We use an external uptime monitor*, not a WP plugin or a plugin of any kind, that pings the site from 3 out of 4 continents of our choice (North America, Europe, Asia and/or Australia). We can set it to check in intervals of 30s to 5m+ & up.
The most important thing: when a site goes down, you're notified RIGHT AWAY, and you can confirm by going to your site.
And because it's 100% external—NOTHING running on or in your own server—bandwidth usage is practically nil.
We always aim that a site is never down for more than 15 or 20 minutes.
*OK, yes, that's an affiliate link. All this is simply from my own experience.
In turn, you'll have more time to switch your ad campaigns so they don't go to inactive URLs.
When you plan an ad campaign, jot down a backup URL that you can fall back to, such as a Facebook page. If your site goes down, you have something to switch to. Sure, you may lose a bit of revenue, because it's not the primary target, but you won't lose as much as when your ad's going to a URL that's not working at all!
"Say what!?" Yes, I feel this is the ultimate solution. Why not have a carbon copy of your site on another web host? When one goes down, simply repoint your domain nameservers to the other, and be done.
Of course, that is the ideal situation. Most people will need to upload a backup to the other host. We are researching solutions to automate this.
Nonetheless, with any measure like this, even when it's imperfect, outages lasting hours can be easily mitigated. We're pretty sure there's more than one way to do this.
6+ years ago, when I was writing for a music reviews site, their host also proved unreliable. Yet not only did the webmasters have their own daily backups...even during an outage, they quickly went live again, running off a backup. If I remember correctly, they continued to do so until they located an alternative web host.
WPX, despite a history of excellent service, failed to prepare for a disaster. In some areas, they even put all their eggs in one basket, which went against their core business philosophy.
It's right to say that hosts don't have control over a datacenter mishap. That said, other hosts using the same datacenter did successfully keep their customers up by taking redundancy to themselves.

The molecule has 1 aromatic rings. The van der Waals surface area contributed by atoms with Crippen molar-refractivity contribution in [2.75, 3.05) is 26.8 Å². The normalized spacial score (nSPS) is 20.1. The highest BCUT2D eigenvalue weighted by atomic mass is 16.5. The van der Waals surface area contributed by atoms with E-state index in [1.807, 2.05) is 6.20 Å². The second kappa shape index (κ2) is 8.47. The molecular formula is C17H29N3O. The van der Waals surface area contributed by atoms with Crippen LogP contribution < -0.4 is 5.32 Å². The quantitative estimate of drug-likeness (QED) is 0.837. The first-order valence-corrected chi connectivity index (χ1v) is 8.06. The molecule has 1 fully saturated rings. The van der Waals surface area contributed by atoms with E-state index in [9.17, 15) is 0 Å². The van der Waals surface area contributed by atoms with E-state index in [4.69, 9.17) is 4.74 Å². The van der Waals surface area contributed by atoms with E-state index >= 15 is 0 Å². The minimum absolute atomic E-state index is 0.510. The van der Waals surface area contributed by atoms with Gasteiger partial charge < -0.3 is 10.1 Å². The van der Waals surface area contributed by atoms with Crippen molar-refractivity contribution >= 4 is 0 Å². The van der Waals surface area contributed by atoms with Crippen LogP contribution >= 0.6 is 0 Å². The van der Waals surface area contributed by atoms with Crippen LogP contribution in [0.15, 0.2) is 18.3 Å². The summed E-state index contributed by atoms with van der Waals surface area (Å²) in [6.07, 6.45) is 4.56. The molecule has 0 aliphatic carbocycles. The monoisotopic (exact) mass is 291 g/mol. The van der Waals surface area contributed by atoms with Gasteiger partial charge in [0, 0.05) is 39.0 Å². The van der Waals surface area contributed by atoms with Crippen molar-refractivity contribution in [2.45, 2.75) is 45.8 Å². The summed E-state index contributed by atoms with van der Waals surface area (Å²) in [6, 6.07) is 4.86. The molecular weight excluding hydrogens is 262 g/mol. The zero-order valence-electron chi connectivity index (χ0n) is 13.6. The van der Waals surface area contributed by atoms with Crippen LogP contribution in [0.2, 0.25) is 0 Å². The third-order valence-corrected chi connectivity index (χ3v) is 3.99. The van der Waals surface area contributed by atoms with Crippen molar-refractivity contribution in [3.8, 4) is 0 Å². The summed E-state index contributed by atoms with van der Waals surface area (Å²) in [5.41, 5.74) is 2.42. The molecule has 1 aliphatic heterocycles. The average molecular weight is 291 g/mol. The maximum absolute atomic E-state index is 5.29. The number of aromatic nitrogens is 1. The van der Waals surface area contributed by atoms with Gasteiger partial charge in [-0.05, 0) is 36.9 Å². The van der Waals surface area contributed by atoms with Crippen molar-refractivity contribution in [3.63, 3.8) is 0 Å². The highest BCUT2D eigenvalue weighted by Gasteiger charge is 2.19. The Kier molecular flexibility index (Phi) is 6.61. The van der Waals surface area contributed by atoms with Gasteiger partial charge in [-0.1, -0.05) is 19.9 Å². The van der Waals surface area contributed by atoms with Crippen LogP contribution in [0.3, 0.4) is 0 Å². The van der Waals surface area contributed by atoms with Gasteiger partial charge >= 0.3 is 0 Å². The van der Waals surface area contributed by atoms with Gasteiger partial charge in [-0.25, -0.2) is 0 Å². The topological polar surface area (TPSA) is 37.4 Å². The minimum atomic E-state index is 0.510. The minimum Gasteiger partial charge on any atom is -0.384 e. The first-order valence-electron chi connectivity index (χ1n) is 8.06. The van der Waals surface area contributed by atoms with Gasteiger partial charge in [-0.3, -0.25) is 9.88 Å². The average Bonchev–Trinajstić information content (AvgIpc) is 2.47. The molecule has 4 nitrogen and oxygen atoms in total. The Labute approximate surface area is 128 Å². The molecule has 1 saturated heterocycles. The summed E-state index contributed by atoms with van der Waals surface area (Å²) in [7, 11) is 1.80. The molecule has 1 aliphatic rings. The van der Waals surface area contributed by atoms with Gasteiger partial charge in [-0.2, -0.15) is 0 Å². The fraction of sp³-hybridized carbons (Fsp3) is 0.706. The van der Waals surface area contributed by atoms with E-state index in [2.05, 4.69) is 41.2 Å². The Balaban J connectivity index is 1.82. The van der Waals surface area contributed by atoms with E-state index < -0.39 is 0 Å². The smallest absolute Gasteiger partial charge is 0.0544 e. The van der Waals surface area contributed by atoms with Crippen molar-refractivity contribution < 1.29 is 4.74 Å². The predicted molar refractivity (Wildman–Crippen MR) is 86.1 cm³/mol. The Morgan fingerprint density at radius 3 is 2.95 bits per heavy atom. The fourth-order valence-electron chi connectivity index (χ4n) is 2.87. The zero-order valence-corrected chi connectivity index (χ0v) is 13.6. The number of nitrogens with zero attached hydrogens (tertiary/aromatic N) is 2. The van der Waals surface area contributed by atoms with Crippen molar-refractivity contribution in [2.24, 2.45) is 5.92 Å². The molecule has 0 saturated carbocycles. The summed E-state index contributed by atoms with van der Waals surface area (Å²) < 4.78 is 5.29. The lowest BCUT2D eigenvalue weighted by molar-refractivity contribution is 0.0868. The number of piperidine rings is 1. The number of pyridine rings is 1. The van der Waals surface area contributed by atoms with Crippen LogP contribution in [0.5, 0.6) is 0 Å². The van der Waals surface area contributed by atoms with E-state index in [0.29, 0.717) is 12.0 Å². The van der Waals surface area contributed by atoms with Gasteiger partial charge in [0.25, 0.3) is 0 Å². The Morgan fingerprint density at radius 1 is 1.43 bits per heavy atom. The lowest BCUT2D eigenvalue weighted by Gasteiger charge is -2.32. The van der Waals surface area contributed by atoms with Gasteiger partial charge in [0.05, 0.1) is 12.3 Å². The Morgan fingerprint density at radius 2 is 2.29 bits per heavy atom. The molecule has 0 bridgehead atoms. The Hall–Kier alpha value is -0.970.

Even the best hosts can eventually make a big mistake. No matter how good they are, and no matter how much corrective (and preventative) action they take, you've got to prepare for a disaster yourself. It is unconditional.
Especially when you have a high volume of visitors & customers, having your own emergency measures will help you to keep serving your customers, and save potential revenue from being left on the table.
Not tech-savvy? Can't take website maintenance to yourself? No problem. You can talk with a website maintenance specialist about disaster preparation, and ask them to help you set up these measures.
And when that's not something they can offer, reach out to us. On top of disaster prep, you can get a custom maintenance package so your Web needs are looked after—from content, to updates, to speed, and more.
For more detailed advice about specific disaster prevention techniques, stay tuned in the coming weeks.
Alexander Vee, founder of Agency Intelligence (AI), Triple Agent Digital Media and Long Live The Hemp, is best known as a marketing consultant who helps Entrepreneurs & Professionals become positive agents of change—using his unique formula, “The ABC’s of Marketing.”
The young award-winning speaker & bestselling author has shared his message on the same stage as Martha Stewart and Ice-T & Coco at Carnegie Hall; on the same stage as Suzanne Somers & Caitlyn Jenner at the Harvard Club of Boston (where he made his public speaking debut at 19 years of age); at Nasdaq, Coca-Cola and Mercedes; and even at West Point, where his message to the leaders of America's future was: "If you're a 'best-kept secret', it's about as good as being bankrupt."
Alexander has been featured & quoted in ABC, NBC, CBS, FOX, Telemundo, The CW, plus other news publications all over North America - something he also helps his friends & clients to achieve!